• Your twins sound a lot like mine!

        One is competitive and a high-achiever. At the end of first grade she is probably reading at a 4-5th grade level. She reads all the time. She gets upset if anything is incorrect and is highly motivated.

        My other one is basically an average student. She’s reading where she should be, but really isn’t highly motivated to do more. She is a lot slower in getting her work done and is easily distracted.

        So, we have experienced one finishing before the other like you described a lot. How I handle it really depends on the work that we’re done and what we have going on. Giving him a book to thumb through is a great idea! You can also have them wait if you’re in the middle of a lesson to teach patience (a great character trait to build up).

        My girls are doing a good bit of independent work now, so sometimes I’ll let the early finisher babysit her baby sister when she’s done…it helps me out a ton! I also alternate doing individual lessons while they doing their independent work, and that has helped out as well. For example, while one is starting on their assignments, I’ll be doing one on one reading, writing and spelling lessons with the other.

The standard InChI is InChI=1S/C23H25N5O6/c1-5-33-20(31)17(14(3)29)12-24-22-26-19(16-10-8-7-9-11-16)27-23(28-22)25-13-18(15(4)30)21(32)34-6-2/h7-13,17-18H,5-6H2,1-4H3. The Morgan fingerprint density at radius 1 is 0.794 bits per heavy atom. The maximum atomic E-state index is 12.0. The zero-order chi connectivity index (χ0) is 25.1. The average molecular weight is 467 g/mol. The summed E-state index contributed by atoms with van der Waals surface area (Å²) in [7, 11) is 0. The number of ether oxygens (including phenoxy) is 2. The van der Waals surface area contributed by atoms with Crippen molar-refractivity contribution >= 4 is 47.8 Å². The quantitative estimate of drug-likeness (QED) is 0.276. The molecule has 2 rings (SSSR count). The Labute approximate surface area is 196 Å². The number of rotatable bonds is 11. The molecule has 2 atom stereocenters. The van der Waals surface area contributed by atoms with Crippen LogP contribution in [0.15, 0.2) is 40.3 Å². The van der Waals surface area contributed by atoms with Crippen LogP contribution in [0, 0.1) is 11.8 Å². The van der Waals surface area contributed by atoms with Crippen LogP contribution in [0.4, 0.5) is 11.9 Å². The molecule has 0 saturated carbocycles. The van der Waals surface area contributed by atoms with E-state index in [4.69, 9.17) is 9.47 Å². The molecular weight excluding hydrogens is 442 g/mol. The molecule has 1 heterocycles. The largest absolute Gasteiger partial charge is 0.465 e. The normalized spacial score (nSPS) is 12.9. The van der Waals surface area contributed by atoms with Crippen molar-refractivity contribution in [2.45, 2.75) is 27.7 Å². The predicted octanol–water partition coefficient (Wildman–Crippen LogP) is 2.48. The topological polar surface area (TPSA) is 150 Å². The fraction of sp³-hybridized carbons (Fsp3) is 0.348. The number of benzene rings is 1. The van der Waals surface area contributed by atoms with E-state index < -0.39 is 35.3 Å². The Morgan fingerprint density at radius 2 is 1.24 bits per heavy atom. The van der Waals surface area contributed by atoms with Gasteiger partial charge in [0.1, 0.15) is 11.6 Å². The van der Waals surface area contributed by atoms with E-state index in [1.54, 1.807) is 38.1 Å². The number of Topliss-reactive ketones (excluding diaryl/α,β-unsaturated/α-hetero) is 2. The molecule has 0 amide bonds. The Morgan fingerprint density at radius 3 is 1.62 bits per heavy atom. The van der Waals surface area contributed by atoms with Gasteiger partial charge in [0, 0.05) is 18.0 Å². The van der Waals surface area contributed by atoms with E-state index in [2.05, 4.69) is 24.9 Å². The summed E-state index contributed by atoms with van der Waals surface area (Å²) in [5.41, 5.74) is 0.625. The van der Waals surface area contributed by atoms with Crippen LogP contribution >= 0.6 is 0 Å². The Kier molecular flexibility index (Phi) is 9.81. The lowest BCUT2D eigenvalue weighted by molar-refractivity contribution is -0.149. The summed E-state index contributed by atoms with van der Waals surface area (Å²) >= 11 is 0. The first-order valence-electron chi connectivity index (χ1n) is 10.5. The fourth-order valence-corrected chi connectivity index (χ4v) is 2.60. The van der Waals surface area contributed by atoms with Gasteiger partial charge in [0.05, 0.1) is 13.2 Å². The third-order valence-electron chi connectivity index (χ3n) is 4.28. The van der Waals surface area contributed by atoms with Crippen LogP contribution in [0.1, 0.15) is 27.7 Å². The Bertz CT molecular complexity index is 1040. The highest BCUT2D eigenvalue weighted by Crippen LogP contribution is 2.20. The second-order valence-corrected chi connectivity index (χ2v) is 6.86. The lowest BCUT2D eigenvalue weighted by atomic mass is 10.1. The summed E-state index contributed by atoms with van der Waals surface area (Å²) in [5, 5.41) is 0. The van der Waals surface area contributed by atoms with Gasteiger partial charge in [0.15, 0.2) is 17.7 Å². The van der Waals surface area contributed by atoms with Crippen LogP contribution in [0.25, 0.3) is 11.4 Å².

I hope this helps!!

  4. Thank you so much for this. My eldest child is 5 and we are embarking on our official homeschooling journey this fall. I’m a RN, not a teacher, so while I’m excited, I’m also nervous. I love the fact that I can tailor my child’s education to what he/ she is ready for, but at the same time it’s scary to do depart from “grade level” in either direction. I’m hoping we’ll have a great “kindergarten” year that will build our confidence!

  5. We just started homeschooling our six year old twins.

    We’re using Sonlight and I love that each boy can go at their own pace fostering their own strengths and making adjustments where needed.

    Every day they beg me…. “Can we do homeschool today?”.

    Connie, you’re such an inspiration!

  6. Fantastic post. Would appreciate any tips for helping reluctant/weak spellers!!